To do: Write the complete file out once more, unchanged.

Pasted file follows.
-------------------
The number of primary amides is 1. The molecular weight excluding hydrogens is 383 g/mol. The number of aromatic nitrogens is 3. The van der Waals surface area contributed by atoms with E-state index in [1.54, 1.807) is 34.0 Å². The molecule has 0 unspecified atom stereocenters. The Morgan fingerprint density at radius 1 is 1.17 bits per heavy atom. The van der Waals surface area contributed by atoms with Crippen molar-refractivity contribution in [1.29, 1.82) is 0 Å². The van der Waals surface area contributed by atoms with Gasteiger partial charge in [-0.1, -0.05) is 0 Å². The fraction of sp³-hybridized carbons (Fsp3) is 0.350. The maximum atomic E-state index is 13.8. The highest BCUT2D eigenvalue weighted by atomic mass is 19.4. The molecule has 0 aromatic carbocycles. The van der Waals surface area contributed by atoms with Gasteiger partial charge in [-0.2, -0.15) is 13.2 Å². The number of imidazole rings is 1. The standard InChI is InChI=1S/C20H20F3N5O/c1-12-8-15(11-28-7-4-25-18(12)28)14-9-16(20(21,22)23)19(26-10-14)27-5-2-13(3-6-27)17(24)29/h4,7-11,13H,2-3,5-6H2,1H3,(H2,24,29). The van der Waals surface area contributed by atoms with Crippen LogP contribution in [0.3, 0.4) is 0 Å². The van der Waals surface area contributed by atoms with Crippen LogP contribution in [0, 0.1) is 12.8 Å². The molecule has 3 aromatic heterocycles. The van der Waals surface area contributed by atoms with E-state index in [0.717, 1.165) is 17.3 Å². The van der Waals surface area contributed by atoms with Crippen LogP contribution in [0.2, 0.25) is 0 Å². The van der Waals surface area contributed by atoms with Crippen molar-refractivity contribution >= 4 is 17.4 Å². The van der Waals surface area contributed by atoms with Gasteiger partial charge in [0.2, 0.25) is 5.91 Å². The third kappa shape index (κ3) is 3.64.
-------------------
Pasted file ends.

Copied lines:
The number of primary amides is 1. The molecular weight excluding hydrogens is 383 g/mol. The number of aromatic nitrogens is 3. The van der Waals surface area contributed by atoms with E-state index in [1.54, 1.807) is 34.0 Å². The molecule has 0 unspecified atom stereocenters. The Morgan fingerprint density at radius 1 is 1.17 bits per heavy atom. The van der Waals surface area contributed by atoms with Crippen molar-refractivity contribution in [1.29, 1.82) is 0 Å². The van der Waals surface area contributed by atoms with Gasteiger partial charge in [-0.1, -0.05) is 0 Å². The fraction of sp³-hybridized carbons (Fsp3) is 0.350. The maximum atomic E-state index is 13.8. The highest BCUT2D eigenvalue weighted by atomic mass is 19.4. The molecule has 0 aromatic carbocycles. The van der Waals surface area contributed by atoms with Gasteiger partial charge in [-0.2, -0.15) is 13.2 Å². The number of imidazole rings is 1. The standard InChI is InChI=1S/C20H20F3N5O/c1-12-8-15(11-28-7-4-25-18(12)28)14-9-16(20(21,22)23)19(26-10-14)27-5-2-13(3-6-27)17(24)29/h4,7-11,13H,2-3,5-6H2,1H3,(H2,24,29). The van der Waals surface area contributed by atoms with Crippen LogP contribution in [0.3, 0.4) is 0 Å². The van der Waals surface area contributed by atoms with Crippen LogP contribution in [0, 0.1) is 12.8 Å². The molecule has 3 aromatic heterocycles. The van der Waals surface area contributed by atoms with E-state index in [0.717, 1.165) is 17.3 Å². The van der Waals surface area contributed by atoms with Crippen LogP contribution in [0.2, 0.25) is 0 Å². The van der Waals surface area contributed by atoms with Crippen molar-refractivity contribution >= 4 is 17.4 Å². The van der Waals surface area contributed by atoms with Gasteiger partial charge in [0.2, 0.25) is 5.91 Å². The third kappa shape index (κ3) is 3.64.